Saturday, February 18, 2006
I linked to the Danish cartoons ,and to the latest abu Ghraib pics, so I might as well include this. Follow this link to see the latest cartoon disrespecting radical Islamists and their mad prophet.
I understand that from the perspective of crisis management, such impertinence as the cartoonist displays is considered counter- productive and an irresponsible incentive to further violence, but that judgment is based on a few extremely dubious propositions.
1) that the violent demonstrations raging throughout the Islamic world are an honest expression of outrage sparked by slanderous journalism. This, of course, is not true. To a great extent the demonstrations are "rent a mob" activity artificially and hypocritically ginned up by radical Islamists and cynical governments in an attempt to intimidate the West.
2) that acquiescence in the face of organized violence will quiet, rather than encourage, further violence. So far, attempts to appease the rioters have resulted only in wider disruption and escalating demands on the part of the demonstrators. What is more, it is clear that in the absence of the cartoons, the organizers of these protests would have found some other pretended "offense" upon which to base their demands. The cartoons, in other words, are an excuse for, not a cause of violence.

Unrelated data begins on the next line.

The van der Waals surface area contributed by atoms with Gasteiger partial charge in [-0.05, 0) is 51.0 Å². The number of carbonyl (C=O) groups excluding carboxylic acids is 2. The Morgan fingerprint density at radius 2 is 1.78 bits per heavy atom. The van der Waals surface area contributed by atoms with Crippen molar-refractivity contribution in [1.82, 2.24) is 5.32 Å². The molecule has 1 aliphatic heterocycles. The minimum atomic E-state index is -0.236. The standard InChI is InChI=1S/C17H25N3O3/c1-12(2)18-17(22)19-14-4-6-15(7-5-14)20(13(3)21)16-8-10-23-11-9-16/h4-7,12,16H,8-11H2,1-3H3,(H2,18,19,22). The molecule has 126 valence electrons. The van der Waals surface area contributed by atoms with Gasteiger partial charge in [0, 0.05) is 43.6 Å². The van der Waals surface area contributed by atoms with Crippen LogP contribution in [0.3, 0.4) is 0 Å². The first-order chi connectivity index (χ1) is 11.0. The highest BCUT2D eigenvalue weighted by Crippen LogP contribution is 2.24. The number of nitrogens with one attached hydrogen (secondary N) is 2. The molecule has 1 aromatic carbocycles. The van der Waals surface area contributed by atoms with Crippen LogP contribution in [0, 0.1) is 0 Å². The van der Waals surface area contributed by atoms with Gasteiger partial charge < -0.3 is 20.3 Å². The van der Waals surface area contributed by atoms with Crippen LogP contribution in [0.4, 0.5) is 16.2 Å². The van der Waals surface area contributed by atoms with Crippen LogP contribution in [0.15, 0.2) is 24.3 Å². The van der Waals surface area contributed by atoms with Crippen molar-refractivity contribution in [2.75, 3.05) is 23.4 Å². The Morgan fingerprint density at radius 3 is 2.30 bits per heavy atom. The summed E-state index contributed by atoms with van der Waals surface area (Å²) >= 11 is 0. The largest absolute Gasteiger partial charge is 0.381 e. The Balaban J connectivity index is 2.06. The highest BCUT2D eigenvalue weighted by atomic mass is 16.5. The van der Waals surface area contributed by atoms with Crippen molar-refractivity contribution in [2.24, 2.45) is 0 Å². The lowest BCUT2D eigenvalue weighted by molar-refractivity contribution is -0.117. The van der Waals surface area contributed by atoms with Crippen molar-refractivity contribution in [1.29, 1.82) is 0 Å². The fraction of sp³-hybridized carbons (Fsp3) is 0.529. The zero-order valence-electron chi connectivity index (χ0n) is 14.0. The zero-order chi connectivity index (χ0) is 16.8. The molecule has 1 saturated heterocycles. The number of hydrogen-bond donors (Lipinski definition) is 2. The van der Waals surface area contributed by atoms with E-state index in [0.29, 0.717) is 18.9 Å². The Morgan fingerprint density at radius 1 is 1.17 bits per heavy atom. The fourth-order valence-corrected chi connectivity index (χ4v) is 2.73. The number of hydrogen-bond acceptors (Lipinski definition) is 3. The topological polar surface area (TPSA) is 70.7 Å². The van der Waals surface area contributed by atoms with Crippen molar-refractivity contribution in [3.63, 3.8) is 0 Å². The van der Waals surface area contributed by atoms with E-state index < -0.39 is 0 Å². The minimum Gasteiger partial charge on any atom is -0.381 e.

3) that appeasement costs us little or nothing. Government pressure to restrict freedom of expression, as has been manifested by several EU spokesmen, and lately endorsed by Bill Clinton, would compromise fundamental principles on which Western liberalism is based. Attempts to avoid giving offense, while laudable, ultimately result in an erosion of essential freedoms. Journalists are often obnoxious assholes [see David Gregory, for instance], but muzzling them is not an acceptable option. They must be tolerated, but not necessarily celebrated.
Certainly journalists have an obligation to act responsibly, and reckless provocation on their part should be noted and denounced, but actions and statements on the part of public officials, including those who are now out of office [yes, I mean you Bill and Jimmah], must also be constrained by standards of responsibility. Right now the ex-presidents and EU appeasers are far more deserving of our opprobrium than the journalists.